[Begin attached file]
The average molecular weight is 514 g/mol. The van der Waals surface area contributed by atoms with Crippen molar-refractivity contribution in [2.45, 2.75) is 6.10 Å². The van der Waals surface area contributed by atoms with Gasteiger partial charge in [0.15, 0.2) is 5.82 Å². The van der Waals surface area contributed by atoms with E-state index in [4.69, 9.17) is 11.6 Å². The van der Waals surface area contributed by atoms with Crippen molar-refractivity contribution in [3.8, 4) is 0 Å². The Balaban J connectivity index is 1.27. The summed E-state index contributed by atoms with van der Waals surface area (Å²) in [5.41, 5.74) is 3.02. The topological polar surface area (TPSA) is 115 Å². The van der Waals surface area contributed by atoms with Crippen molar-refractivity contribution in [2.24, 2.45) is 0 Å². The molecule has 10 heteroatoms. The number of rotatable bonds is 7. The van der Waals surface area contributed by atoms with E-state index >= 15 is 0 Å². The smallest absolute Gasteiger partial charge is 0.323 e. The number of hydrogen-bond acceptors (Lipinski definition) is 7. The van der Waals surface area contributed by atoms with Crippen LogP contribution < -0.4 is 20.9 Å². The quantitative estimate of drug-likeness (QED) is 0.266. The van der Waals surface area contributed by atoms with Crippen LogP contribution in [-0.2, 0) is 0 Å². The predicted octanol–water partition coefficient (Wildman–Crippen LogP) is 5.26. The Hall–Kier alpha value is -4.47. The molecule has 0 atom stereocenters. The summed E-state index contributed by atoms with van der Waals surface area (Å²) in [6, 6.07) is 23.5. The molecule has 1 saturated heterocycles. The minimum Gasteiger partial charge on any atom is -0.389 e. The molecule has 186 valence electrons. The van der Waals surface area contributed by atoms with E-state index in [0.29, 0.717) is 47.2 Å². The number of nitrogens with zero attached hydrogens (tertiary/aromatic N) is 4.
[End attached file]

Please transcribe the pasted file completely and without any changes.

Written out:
The average molecular weight is 514 g/mol. The van der Waals surface area contributed by atoms with Crippen molar-refractivity contribution in [2.45, 2.75) is 6.10 Å². The van der Waals surface area contributed by atoms with Gasteiger partial charge in [0.15, 0.2) is 5.82 Å². The van der Waals surface area contributed by atoms with E-state index in [4.69, 9.17) is 11.6 Å². The van der Waals surface area contributed by atoms with Crippen molar-refractivity contribution in [3.8, 4) is 0 Å². The Balaban J connectivity index is 1.27. The summed E-state index contributed by atoms with van der Waals surface area (Å²) in [5.41, 5.74) is 3.02. The topological polar surface area (TPSA) is 115 Å². The van der Waals surface area contributed by atoms with Crippen molar-refractivity contribution in [2.24, 2.45) is 0 Å². The molecule has 10 heteroatoms. The number of rotatable bonds is 7. The van der Waals surface area contributed by atoms with E-state index >= 15 is 0 Å². The smallest absolute Gasteiger partial charge is 0.323 e. The number of hydrogen-bond acceptors (Lipinski definition) is 7. The van der Waals surface area contributed by atoms with Crippen LogP contribution < -0.4 is 20.9 Å². The quantitative estimate of drug-likeness (QED) is 0.266. The van der Waals surface area contributed by atoms with Crippen LogP contribution in [-0.2, 0) is 0 Å². The predicted octanol–water partition coefficient (Wildman–Crippen LogP) is 5.26. The Hall–Kier alpha value is -4.47. The molecule has 0 atom stereocenters. The summed E-state index contributed by atoms with van der Waals surface area (Å²) in [6, 6.07) is 23.5. The molecule has 1 saturated heterocycles. The minimum Gasteiger partial charge on any atom is -0.389 e. The molecule has 186 valence electrons. The van der Waals surface area contributed by atoms with E-state index in [0.29, 0.717) is 47.2 Å². The number of nitrogens with zero attached hydrogens (tertiary/aromatic N) is 4.